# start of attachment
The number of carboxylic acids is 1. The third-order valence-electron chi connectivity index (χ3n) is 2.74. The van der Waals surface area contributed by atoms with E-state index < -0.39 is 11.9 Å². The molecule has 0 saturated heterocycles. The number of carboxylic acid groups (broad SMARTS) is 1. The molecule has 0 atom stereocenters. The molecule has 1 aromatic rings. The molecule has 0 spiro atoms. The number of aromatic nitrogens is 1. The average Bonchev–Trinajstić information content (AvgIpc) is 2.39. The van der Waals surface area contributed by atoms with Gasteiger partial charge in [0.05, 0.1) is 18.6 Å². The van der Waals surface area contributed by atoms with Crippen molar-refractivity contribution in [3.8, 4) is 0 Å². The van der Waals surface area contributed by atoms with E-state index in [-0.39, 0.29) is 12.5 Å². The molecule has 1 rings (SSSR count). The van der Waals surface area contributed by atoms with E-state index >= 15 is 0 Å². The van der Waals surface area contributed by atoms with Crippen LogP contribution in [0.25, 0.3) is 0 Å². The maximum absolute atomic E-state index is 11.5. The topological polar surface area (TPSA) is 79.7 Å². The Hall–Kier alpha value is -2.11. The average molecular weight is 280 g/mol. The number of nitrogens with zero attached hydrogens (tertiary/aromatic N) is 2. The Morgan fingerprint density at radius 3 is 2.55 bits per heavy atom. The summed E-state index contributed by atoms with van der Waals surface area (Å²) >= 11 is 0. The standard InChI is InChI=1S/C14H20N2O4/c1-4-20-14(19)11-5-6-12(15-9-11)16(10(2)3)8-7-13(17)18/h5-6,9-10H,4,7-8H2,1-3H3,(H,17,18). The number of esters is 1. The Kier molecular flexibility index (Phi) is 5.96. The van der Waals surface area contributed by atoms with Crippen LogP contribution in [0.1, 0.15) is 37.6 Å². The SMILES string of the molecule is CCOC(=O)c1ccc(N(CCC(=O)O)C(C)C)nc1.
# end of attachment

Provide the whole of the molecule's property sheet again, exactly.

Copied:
The number of carboxylic acids is 1. The third-order valence-electron chi connectivity index (χ3n) is 2.74. The van der Waals surface area contributed by atoms with E-state index < -0.39 is 11.9 Å². The molecule has 0 saturated heterocycles. The number of carboxylic acid groups (broad SMARTS) is 1. The molecule has 0 atom stereocenters. The molecule has 1 aromatic rings. The molecule has 0 spiro atoms. The number of aromatic nitrogens is 1. The average Bonchev–Trinajstić information content (AvgIpc) is 2.39. The van der Waals surface area contributed by atoms with Gasteiger partial charge in [0.05, 0.1) is 18.6 Å². The van der Waals surface area contributed by atoms with Crippen molar-refractivity contribution in [3.8, 4) is 0 Å². The van der Waals surface area contributed by atoms with E-state index in [-0.39, 0.29) is 12.5 Å². The molecule has 1 rings (SSSR count). The van der Waals surface area contributed by atoms with E-state index >= 15 is 0 Å². The van der Waals surface area contributed by atoms with Crippen LogP contribution in [0.25, 0.3) is 0 Å². The maximum absolute atomic E-state index is 11.5. The topological polar surface area (TPSA) is 79.7 Å². The Hall–Kier alpha value is -2.11. The average molecular weight is 280 g/mol. The number of nitrogens with zero attached hydrogens (tertiary/aromatic N) is 2. The Morgan fingerprint density at radius 3 is 2.55 bits per heavy atom. The summed E-state index contributed by atoms with van der Waals surface area (Å²) >= 11 is 0. The standard InChI is InChI=1S/C14H20N2O4/c1-4-20-14(19)11-5-6-12(15-9-11)16(10(2)3)8-7-13(17)18/h5-6,9-10H,4,7-8H2,1-3H3,(H,17,18). The number of esters is 1. The Kier molecular flexibility index (Phi) is 5.96. The van der Waals surface area contributed by atoms with Crippen LogP contribution in [0.1, 0.15) is 37.6 Å². The SMILES string of the molecule is CCOC(=O)c1ccc(N(CCC(=O)O)C(C)C)nc1.